THERE is no doubt that the present generation and those yet to come have entered, and are to enter, a world of greatly changed conditions, a world of complicated machinery, of crowded cities, and of economic stress. Many of us are already sighing over ‘the good old times’ and wishing for their return, not seeing that the earlier, simpler conditions of life have vanished forever; that the times have changed permanently so far as most aspects of life in civilized countries are concerned.
For instance: few of those remaining of an older generation can fail to remember the great extravagance in food which characterized American tables of forty years or more ago: the board fairly groaned with the multitude of dishes, and abounding plenty was to be found in the homes of rich and poor alike. One could live in comfort, and even in luxury, at good hotels for two dollars per day — a charge which included lodging and three or four plentiful meals; and at the more sumptuous hostelries, such as the old Fifth Avenue Hotel in New York, and the Palmer House in Chicago, where the charges were four or five dollars per day, one required two hours or more, and the capacity of an ostrich, to get through the dinner alone.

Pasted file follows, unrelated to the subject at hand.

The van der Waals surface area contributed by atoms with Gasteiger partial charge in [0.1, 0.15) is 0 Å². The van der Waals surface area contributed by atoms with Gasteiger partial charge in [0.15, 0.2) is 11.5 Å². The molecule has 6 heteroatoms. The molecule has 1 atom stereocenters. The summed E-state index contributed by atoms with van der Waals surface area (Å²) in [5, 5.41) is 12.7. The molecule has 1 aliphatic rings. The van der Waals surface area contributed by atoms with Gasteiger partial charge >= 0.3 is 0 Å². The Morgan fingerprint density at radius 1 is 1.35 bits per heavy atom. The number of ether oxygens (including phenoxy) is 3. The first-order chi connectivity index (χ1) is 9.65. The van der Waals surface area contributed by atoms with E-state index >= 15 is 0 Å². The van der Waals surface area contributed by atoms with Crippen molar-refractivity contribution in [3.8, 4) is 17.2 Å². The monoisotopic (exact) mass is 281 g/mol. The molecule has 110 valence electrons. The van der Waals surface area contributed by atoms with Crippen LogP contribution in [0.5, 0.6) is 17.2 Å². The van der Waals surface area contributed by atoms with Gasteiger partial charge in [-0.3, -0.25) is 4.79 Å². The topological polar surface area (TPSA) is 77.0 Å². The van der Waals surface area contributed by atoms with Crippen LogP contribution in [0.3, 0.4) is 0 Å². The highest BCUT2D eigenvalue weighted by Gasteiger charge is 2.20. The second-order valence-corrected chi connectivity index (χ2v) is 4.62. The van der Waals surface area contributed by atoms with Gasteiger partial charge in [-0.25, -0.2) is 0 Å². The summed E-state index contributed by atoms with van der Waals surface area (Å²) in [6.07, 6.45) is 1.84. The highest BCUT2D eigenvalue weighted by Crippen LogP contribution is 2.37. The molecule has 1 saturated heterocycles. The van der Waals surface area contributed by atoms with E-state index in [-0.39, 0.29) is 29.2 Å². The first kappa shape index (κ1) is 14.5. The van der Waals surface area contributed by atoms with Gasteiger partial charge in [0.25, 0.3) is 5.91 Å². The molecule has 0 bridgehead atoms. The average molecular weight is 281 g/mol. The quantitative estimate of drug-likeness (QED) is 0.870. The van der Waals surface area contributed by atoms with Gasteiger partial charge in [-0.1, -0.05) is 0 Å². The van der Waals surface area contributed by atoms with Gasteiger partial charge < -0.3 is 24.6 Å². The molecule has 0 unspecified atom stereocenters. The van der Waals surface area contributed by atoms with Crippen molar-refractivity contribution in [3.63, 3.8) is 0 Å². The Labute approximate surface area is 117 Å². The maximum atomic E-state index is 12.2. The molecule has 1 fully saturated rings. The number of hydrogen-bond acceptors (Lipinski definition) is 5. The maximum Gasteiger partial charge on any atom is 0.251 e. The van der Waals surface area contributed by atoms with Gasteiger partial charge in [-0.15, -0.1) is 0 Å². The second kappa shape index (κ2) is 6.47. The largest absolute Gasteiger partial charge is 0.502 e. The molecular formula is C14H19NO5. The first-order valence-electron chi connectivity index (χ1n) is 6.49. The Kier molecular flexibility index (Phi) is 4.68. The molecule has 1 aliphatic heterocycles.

No modern diner-out who remembers the times of which I write can fail to wonder at the great changes which a few years have brought about. Lodging alone in a first-class house to-day costs nearly double the price of room and board of those days; and the dinner, then given freely as part of the day’s board, costs ten or twelve dollars in the few places where such a dinner still can be had, to say nothing of the tips to the waiters, hat-check charge, and so forth, which were almost unknown in the period in question.
These great changes in conditions, and the pressure of population on our food supplies which brought them about, were among the primary causes of the recent war; and unless we take steps to remedy the situation, they will bring about even more severe conflicts in the future. After enjoying a period of surplus, we are now living in a time of scarcity, and may come, unless we provide a remedy and find means to increase our supplies of food, to actual want and misery. The ease with which the prohibition amendment was adopted was probably due, at least in part, to the widespread belief that thereby large quantities of food-stuffs hitherto used for the making of beer and spirits would be saved for food.